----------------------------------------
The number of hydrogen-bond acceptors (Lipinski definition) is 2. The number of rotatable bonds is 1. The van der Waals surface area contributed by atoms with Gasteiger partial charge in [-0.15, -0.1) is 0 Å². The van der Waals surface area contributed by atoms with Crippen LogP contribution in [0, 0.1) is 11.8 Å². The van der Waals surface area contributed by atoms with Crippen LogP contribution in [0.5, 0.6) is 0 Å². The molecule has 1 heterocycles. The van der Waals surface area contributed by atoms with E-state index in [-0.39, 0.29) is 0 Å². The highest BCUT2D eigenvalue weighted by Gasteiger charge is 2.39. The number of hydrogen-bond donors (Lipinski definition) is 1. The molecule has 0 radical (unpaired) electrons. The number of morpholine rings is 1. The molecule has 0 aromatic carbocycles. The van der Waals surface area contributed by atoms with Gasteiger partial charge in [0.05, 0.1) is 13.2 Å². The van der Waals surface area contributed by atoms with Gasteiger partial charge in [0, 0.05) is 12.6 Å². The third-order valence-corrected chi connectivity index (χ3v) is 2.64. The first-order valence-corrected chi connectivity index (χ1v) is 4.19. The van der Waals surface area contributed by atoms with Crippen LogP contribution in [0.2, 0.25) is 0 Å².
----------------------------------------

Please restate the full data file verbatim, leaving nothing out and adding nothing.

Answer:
The number of hydrogen-bond acceptors (Lipinski definition) is 2. The number of rotatable bonds is 1. The van der Waals surface area contributed by atoms with Gasteiger partial charge in [-0.15, -0.1) is 0 Å². The van der Waals surface area contributed by atoms with Crippen LogP contribution in [0, 0.1) is 11.8 Å². The van der Waals surface area contributed by atoms with Crippen LogP contribution in [0.5, 0.6) is 0 Å². The molecule has 1 heterocycles. The van der Waals surface area contributed by atoms with E-state index in [-0.39, 0.29) is 0 Å². The highest BCUT2D eigenvalue weighted by Gasteiger charge is 2.39. The number of hydrogen-bond donors (Lipinski definition) is 1. The molecule has 0 radical (unpaired) electrons. The number of morpholine rings is 1. The molecule has 0 aromatic carbocycles. The van der Waals surface area contributed by atoms with Gasteiger partial charge in [0.05, 0.1) is 13.2 Å². The van der Waals surface area contributed by atoms with Gasteiger partial charge in [0, 0.05) is 12.6 Å². The third-order valence-corrected chi connectivity index (χ3v) is 2.64. The first-order valence-corrected chi connectivity index (χ1v) is 4.19. The van der Waals surface area contributed by atoms with Crippen LogP contribution in [0.2, 0.25) is 0 Å².